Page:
Executive Director Stephen Jacobi read out on the recent Delhi business mission, published earlier by Newsroom.

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NZ First: Trade will grow the economy

by | Sep 5, 2017 | Election2020


Guest post: Fletcher Tabuteau – NZ First’s Trade Spokesperson

NZ First is committed to trade as a way to grow the NZ economy. It is one of our founding principles and remains a core belief. Economic policy will comprise a strategy for export-led economic development to add value to our resources and empower our export industries.

So let’s put that commitment into the context of a National government that has held the reigns since it was elected in 2008

  • Merchandise Trade Exports to the rest of the world has grown, in real-terms, by a paltry 1.5%.
  • Housing debt is growing annually at 7.7% and is now just under $238bn
  • Consumer Debt is growing annually at 6.5% and is just under $15.4bn
  • Business debt is growing annually at 6.2% and is over $105bn
  • Agriculture debt is growing annually at 2.6% and is now just over $60bn

We now collectively owe over half a trillion dollars. And none of that debt is going into core productive investment to facilitate meaningful growth. That’s over $104,000 for every person here in New Zealand legally.

NZ First confirms that we will reduce Company Tax rates to 25% over three-years commencing from 1 April 2019.  That date will also see the following tax changes commence:

  • An Export Tax rate of 20%, which will apply to export generated income in order to bolster the export economy.
  • Introduce Research & Development Tax Credits starting at 125% in the second year when a company invests 2% of its revenue on research. This rises to 150% for the third consecutive year and then 200% from year four onwards.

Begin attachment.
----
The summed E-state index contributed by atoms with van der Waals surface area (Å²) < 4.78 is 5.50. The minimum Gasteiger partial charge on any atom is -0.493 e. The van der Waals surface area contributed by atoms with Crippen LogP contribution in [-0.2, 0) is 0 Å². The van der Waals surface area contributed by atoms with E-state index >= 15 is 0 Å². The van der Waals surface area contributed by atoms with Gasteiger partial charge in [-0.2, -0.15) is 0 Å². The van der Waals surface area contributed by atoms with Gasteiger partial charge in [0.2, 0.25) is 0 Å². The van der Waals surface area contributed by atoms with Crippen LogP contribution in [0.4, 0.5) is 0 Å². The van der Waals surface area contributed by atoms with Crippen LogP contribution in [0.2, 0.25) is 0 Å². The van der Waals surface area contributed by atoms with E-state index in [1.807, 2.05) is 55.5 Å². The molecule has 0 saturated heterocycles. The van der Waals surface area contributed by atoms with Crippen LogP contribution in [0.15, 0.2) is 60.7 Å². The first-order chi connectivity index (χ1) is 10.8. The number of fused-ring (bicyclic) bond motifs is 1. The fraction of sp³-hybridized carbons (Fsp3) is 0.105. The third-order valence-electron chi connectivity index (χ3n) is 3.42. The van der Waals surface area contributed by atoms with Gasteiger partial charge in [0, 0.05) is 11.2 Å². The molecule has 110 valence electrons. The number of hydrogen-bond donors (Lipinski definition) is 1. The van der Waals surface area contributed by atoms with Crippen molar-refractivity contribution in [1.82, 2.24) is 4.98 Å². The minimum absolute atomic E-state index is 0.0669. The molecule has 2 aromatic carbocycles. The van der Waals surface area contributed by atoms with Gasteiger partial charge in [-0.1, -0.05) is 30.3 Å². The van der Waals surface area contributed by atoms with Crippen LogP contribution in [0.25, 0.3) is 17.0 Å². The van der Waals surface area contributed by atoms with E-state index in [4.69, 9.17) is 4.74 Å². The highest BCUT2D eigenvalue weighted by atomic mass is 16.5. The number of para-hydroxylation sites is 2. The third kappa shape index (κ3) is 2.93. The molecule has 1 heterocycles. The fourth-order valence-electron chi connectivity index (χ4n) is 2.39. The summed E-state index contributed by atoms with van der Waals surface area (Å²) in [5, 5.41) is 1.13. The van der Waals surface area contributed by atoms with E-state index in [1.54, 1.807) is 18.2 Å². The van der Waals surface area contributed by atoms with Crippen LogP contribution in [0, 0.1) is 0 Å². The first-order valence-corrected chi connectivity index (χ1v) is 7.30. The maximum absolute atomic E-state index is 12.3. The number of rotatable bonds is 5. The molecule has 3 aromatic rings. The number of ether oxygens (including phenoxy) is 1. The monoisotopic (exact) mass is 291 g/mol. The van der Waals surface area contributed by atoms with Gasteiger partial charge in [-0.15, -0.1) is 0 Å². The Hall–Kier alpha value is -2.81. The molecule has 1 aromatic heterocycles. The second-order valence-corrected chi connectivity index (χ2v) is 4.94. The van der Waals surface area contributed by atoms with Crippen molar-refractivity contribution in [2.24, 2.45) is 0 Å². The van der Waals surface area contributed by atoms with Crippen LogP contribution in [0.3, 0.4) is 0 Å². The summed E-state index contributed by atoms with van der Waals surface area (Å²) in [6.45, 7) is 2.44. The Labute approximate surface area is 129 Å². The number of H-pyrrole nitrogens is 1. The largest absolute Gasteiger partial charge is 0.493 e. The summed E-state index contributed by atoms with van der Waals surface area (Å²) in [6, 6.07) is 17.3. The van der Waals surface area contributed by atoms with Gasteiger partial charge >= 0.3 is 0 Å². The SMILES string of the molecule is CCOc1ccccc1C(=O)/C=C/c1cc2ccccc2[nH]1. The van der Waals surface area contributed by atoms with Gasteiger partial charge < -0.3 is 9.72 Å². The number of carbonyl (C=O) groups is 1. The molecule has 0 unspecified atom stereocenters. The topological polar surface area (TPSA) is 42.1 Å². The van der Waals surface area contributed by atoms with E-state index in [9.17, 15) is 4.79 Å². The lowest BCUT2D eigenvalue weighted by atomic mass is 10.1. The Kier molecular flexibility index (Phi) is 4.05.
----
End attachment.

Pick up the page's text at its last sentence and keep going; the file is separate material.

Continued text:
New Zealand First is committed to setting macro-economic settings in favour of our exporters. To that end we have tried repeatedly to have our Reserve Bank Act amended to bring our overvalued dollar into considerations when setting the OCR.

Additionally we unashamedly look to Singapore as an example of an economy that has managed it’s exchange rate in its exporters favour, for generations. We would look to model our own exchange rate along the lines of the Basket, Band and Crawl method:

  • The Singaporean Dollar is managed against a weighted ‘basket’ of currencies made up of who they trade with, as well as who they compete against.
  • This is a managed float and its trade-weighted exchange rate goes up and down within a pre-announced ‘band.’
  • The ‘crawl’ is a continual reassessment of where the exchange rate is going to prevent it from becoming misaligned as our dollar has become.

There is a direct relationship between the Singaporean dollar and interest rates, while here, we suck in foreign money to fuel a consumptive domestic economy. Seemingly all good at the moment but when immigration slows it will be devastating.

On Specific agreements New Zealand first commits to bi-lateral agreements with Russia. New bilateral free and fair trade deals would be prioritised with Japan, United Kingdom, EU and the United States

Finally, we’d initiate Closer Commonwealth Economic Relations to build off and deepen existing bilateral deals with Commonwealth countries.  Modelled on CER with Australia.


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